Google applies AI model to improve search ‘snippets’

‘Significant’ advancement yields more reliable answers to user queries

Ben Wodecki

August 15, 2022

3 Min Read

‘Significant’ advancement yields more reliable answers to user queries

Google has unveiled what it calls a “significant” innovation to ‘featured snippets’ to improve results from user searches.

Featured snippets are the short answers that come up in Google Search when users ask a question. For example:

Figure 1:

How Google searches work in general: In response to a user search, it ranks different sources from the internet and shows information from sources it sees as the most reliable and that demonstrate expertise, authority and trustworthiness. For instance, if many other websites link to a particular website, that is a signal of the site’s expertise and authority.

Now, Google is essentially doing the same thing to its snippets: making sure the quick answer to a user question is the most reliable available. How? By letting its search system “understand the notion of consensus,” wrote Google Search Vice President Pandu Nayak in a blog post.

MUM’s the word

Google used its latest AI model, Multitask Unified Model (MUM), to finetune featured snippets. The system looks for an answer that multiple high-quality sources agree is factual. Nayak said this works “even if sources use different words or concepts to describe the same thing.”

“We've found that this consensus-based technique has meaningfully improved the quality and helpfulness of featured snippet callouts,” he wrote.

Conversely, MUM also helps Google’s systems understand when a featured snippet misses the mark. For example, a recent search for ‘when did Snoopy assassinate Abraham Lincoln’ did provide accurate data and information about the assassination, but did not dispute the falsehood inherent in the question itself that a cartoon dog could have done it.

Nayak revealed that Google has used AI models to train its Search system to get better at detecting false propositions, a move that has reduced the triggering of featured snippets in these cases by 40%, he suggested.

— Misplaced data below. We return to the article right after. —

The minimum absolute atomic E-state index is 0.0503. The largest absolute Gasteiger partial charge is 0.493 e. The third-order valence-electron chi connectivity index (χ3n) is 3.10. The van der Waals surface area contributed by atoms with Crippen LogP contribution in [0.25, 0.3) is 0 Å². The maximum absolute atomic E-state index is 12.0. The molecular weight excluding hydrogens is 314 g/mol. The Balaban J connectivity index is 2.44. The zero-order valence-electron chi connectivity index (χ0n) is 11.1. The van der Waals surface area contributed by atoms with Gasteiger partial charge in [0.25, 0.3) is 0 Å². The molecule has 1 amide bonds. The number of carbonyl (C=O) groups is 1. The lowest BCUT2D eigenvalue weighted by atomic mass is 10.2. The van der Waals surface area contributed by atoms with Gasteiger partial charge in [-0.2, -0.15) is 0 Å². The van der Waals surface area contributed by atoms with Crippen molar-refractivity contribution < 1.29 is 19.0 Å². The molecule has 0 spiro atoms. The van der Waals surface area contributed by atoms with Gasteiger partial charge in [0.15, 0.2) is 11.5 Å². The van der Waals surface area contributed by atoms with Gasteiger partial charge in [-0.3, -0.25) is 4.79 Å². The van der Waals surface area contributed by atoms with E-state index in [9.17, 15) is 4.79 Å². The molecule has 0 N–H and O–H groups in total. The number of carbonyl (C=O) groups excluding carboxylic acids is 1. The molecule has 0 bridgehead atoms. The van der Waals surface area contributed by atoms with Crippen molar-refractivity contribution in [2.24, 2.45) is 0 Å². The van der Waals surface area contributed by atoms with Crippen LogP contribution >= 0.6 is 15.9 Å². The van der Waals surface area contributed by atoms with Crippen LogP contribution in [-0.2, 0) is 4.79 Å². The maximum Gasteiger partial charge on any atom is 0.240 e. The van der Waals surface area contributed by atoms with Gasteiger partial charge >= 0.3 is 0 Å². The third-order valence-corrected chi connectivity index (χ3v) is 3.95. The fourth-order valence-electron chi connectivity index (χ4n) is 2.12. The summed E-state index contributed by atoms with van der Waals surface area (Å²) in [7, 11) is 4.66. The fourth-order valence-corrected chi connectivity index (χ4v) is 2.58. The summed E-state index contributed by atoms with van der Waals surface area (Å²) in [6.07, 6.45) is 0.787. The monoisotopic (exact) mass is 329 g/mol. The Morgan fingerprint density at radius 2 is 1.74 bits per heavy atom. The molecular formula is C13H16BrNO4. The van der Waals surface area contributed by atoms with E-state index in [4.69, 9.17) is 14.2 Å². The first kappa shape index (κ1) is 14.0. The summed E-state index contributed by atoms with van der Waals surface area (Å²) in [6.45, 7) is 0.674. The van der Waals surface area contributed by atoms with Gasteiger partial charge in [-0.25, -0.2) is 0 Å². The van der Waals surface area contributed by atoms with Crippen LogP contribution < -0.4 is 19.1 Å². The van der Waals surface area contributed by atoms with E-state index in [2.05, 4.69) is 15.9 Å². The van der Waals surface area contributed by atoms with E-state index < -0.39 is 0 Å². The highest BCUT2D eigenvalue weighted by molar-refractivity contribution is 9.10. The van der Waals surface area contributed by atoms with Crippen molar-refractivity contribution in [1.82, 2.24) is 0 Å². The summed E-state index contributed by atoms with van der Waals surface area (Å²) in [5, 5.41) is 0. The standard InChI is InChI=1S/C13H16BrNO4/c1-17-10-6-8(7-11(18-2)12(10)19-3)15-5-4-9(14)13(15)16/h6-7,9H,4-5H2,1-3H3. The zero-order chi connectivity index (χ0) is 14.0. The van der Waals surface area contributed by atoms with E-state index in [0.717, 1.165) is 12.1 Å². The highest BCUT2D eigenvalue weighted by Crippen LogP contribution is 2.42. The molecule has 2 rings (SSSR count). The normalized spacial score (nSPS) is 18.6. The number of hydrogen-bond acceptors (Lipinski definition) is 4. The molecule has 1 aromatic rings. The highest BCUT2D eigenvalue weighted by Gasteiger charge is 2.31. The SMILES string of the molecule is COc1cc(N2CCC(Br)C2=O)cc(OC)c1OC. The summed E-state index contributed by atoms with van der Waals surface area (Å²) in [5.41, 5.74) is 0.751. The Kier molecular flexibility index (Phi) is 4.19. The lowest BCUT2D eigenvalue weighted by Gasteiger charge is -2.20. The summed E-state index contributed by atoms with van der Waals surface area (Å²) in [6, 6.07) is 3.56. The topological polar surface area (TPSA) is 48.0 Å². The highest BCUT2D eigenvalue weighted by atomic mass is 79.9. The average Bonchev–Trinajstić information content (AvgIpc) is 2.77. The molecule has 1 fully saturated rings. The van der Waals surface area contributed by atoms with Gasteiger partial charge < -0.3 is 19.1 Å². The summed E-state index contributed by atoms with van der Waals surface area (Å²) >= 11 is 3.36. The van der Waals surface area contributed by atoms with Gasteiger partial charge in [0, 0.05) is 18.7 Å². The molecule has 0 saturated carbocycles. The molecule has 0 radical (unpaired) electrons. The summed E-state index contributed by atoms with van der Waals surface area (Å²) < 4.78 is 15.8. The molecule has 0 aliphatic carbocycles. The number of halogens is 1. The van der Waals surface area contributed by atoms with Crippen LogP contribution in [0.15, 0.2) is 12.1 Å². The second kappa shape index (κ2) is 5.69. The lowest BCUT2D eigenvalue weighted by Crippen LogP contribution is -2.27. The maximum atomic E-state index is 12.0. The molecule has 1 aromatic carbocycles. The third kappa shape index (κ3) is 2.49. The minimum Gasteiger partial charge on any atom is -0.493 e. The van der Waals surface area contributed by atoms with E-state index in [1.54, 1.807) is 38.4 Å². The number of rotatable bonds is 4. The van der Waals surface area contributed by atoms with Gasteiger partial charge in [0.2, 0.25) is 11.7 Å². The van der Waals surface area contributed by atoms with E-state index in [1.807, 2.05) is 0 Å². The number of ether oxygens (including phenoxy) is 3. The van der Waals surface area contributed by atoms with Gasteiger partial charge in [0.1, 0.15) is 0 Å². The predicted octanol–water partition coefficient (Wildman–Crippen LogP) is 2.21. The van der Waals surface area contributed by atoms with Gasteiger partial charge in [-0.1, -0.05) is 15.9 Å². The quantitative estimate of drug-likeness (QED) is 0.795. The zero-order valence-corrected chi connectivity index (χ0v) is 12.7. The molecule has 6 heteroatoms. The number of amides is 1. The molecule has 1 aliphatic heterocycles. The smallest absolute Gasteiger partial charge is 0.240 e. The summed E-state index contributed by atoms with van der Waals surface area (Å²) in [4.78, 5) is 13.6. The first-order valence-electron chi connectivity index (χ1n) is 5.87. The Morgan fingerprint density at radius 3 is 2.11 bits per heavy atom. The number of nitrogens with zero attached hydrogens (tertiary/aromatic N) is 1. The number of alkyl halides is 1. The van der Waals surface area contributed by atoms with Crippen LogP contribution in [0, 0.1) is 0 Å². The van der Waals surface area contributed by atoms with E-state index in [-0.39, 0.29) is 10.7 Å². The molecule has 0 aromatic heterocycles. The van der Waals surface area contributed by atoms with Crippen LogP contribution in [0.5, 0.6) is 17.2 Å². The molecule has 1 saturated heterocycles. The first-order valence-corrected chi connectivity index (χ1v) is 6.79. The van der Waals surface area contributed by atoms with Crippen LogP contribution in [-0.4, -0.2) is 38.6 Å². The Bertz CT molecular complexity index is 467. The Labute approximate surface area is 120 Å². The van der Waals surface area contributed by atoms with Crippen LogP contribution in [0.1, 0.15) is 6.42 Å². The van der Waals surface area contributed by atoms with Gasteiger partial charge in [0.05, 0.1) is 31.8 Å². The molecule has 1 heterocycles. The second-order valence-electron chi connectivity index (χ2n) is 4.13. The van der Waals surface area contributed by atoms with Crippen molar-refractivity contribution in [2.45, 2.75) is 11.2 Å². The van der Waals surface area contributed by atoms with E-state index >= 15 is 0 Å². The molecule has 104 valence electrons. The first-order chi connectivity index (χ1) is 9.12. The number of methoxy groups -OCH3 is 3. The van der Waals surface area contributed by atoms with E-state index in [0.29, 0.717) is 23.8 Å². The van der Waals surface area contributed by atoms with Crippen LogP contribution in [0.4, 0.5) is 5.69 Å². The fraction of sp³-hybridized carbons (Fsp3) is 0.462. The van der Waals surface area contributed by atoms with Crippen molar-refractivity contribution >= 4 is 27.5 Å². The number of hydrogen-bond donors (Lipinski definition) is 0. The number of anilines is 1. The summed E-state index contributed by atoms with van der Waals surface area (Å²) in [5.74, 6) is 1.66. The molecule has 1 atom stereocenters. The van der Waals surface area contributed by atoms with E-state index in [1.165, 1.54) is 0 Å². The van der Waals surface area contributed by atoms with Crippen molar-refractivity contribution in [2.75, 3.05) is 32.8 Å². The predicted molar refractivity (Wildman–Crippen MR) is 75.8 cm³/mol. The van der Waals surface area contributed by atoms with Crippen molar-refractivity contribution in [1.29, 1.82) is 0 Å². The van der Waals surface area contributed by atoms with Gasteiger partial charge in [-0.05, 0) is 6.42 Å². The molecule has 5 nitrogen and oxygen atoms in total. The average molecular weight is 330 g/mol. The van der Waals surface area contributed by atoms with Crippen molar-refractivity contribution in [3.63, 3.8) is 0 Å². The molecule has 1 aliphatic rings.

Replacing BERT

Google unveiled MUM in May 2021 as a new and more powerful algorithm for its search engine to replace BERT. MUM amplifies search results by understanding the information behind text and images to more fully answer a query. BERT added context to a Google Search by looking at how words in a query related to one another.

MUM was an underlying part of the company’s new Multisearch feature, which lets users search using images and text at the same time. Unveiled earlier this year, Multisearch is available on Google Search’s iOS and Android apps as a beta feature in English in the U.S.

When snippets were removed

Google’s snippets had been an area of controversy: In 2019, Article 15 of the EU’s Copyright Directive forced aggregators such as Google’s search engine to pay press publishers for showing news snippets.

Google took issue with the provision, deciding not to show snippets on its French version – just headlines and web links − after the country raced ahead of other EU members to implement the law.

In 2020, the French competition authority (Autorité de la concurrence) decried the practice and ordered Google to negotiate licensing deals with publishers and news agencies. Publishers wanted reimbursement for the re-use of their content in search results.

France fined Google 500 million euros ($510 million) in July 2021 for failing to comply. The company has since paid the fine and will be negotiating with publishers on compensation, according to Reuters.

About the Authors

Ben Wodecki

Assistant Editor

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